The Gold Coin
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One benefit to TV is you have the benefits of magnification (e.g. your trick is on a big screen in the studio and for the viewers, so the size of the coins matters less). I bet for traditional parlor routines, Morgans shine much brighter than halves (pun intended).
Dynamike
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To me size does matter. Smaller size coins are too common to me. I believe enhancing the size increases the spectators interest. I only use dollar sized coins with Misers Dream because of better vision. I like using Chinese coins because of the art.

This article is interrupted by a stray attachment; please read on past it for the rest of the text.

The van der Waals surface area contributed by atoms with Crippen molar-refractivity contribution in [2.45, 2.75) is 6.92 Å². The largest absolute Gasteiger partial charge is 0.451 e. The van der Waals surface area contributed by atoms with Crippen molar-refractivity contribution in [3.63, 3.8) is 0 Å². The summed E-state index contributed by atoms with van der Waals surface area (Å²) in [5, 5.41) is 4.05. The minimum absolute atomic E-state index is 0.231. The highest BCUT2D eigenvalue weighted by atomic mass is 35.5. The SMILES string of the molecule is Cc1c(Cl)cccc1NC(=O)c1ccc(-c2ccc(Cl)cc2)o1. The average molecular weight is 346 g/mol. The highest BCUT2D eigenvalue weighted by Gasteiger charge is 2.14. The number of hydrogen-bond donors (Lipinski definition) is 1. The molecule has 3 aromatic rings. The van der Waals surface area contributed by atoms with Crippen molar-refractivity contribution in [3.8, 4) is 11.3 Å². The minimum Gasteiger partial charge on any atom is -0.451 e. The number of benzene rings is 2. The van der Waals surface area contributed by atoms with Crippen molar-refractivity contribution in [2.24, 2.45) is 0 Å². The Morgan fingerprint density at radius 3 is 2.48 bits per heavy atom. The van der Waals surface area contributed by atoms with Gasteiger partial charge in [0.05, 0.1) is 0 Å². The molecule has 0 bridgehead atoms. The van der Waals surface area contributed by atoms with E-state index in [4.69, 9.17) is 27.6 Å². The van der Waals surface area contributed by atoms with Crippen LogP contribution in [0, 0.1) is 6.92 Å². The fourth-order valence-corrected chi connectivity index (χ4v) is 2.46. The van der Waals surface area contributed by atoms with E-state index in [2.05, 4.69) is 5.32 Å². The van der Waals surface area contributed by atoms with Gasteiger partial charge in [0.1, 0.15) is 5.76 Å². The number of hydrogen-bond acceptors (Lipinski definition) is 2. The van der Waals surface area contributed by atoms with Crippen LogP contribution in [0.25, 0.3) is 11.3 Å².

warren
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I sometimes the effect and performing situation can dictate what size coins to use for example when I perform effects such as 3 fly especially for large tables it makes sense to use larger coins such as Dollars however in a walkaround situation if I'm performing for example Sankey's Mr Clean Coins Across then it makes more sense to use smaller coins as I have relatively small hands myself at 5ft 3.
Hare
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It is simple to understand psychology that a larger, heavier object vanishing, transposing, defying gravity, or teleporting seems more magical and impressive than doing the same with a smaller item.

That said, I 've worked exclusively with Morgan silver dollars for at least 35 years. I personally find them more "magical" and unique and appealing. They carry more impact than other coins.

They are made of silver, so, they are a better investment to begin with- you can always get your money back if you decide to give up prestidigitation and take up the pipe organ.